She's also looking into some unaligned data issues which could be holding up UT X as well as causing slowdowns in other projects like the Carbon version of Tomb Raider: Chronicles:

Nothing happening on it over the holidays, between Christmas and Macworld I've had little time to program on anything. But I'm back in the office now, and UT X is definitely on the slate. I had a good talk with some Apple people at Macworld, and hopefully we'll be able to get some Apple engineers to take a look or give me some tips on other things to try. So I'm definitely pulling more resources in on the project.

I did hear one good tip about unaligned data problems and some potential stdlib realloc() issues, so I'll probably see if those help at all next week.

On a side note—the unaligned data issues may cause more performance than stability problems, but this may help with the slow performance of Tomb Raider Chronicles under X as well. I'll be looking at that next week or two as well.

Unaligned data may sound non-threatening, but we talked with GraphSim at Macworld and they revealed it was the holdup on OS X versions of games like Red Faction and Black & White. Apparently unaligned data is a minor problem under Mac OS 9 but a very much larger issue under OS X.

The good news is that after aligning the data, developers are generally able to meet or beat Mac OS 9's performance. We'll keep you posted with any new info on UT X or Westlake's other projects in the coming weeks.

IMG Review: Unreal Tournament
MacSoft: Unreal Tournament
Unreal Tournament
Westlake Interactive

Coldstone Game Engine Released
8:13 AM | Tuncer Deniz | Comment on this story

Ambrosia Software today announced the release of the Coldstone game engine that brings professional-quality game building tools to the masses. With this unique tool, non-programmers can produce polished, stand-alone games that run on Mac OS, Mac OS X, and even Windows. Here's a snippet from Ambrosia's press release:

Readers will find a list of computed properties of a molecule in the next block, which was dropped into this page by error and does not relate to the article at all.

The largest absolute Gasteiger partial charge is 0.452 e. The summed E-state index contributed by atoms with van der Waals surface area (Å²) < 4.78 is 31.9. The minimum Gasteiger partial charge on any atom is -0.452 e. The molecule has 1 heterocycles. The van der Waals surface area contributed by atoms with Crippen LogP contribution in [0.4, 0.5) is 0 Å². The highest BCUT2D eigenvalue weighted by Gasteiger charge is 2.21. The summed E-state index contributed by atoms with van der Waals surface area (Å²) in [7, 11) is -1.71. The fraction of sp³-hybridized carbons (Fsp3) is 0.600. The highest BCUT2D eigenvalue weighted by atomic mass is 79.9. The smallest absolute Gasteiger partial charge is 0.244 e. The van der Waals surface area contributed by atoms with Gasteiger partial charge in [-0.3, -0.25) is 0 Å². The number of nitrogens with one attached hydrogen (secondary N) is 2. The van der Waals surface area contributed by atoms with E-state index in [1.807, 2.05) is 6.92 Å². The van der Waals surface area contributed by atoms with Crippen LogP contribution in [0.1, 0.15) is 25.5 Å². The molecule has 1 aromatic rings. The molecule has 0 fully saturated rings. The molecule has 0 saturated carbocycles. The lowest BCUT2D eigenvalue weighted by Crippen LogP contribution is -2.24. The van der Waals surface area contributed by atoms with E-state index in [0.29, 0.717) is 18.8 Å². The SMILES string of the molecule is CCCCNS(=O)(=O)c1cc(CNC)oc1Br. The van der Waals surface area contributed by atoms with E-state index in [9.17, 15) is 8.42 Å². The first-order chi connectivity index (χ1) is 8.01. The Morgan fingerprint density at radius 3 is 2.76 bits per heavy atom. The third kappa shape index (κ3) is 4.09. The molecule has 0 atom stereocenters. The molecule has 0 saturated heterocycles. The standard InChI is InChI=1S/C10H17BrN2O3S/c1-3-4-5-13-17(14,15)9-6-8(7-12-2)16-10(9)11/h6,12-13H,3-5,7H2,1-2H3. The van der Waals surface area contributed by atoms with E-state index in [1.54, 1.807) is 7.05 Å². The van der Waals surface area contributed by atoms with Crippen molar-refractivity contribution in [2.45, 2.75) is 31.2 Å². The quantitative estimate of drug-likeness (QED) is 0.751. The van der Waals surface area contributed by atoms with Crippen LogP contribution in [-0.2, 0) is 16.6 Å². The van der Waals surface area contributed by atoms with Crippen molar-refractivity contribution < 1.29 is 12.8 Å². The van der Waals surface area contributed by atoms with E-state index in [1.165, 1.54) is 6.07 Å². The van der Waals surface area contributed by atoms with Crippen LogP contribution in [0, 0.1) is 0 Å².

Imagine a set of powerful yet easy to use tools for constructing your very own stand-alone game... no rules... a completely blank sheet of paper on which to pen your masterpiece, your imagination is the only limit on what you can create. This is exactly what Beenox, in conjunction with Ambrosia Software, Inc., is bringing to you with the Coldstone game engine. Want to see for yourself? You can download a demo version and get started right now!

Unlike generic media creation tools such as RealBASIC, Director, or Flash, Coldstone is specifically geared towards making games. By focusing on game creation, Coldstone streamlines the design process, creating polished, stand-alone games that run natively on Mac OS, Mac OS X, and Microsoft Windows. Create once, and distribute on whatever platform you choose, with all of the technical details taken care of for you.

So what kind of games can you create with Coldstone? We're waiting for you to answer that question. Coldstone is flexible enough to allow you to create games we've never even dreamed of, and we can't wait to see what springs from your imagination.

If you've ever wanted to create a game but never learned how to program, then here's your chance. Like Ambrosia says, all you need is a little imagination. Be sure to head over to Ambrosia's web site to get more information on Coldstone.

Ambrosia Software: Coldstone

Mac Games News for Tuesday, January 15, 2002

Game Developers Talk New iMac11:20 AM
MacGamer Posts Commandos 2 Preview11:20 AM
Call for Mac DooM Legacy Help10:15 AM
Custer Looks at Luxo10:15 AM
Laser Disc Classics Coming to OS X9:58 AM
Apple Feature on Online Gaming9:47 AM
Black & White Shipping Delayed9:47 AM
Details on the Next Tomb Raider9:47 AM
Magic: The Gathering Online for Mac?9:47 AM
View all of the Mac games news for Tuesday, January 15, 2002 on one page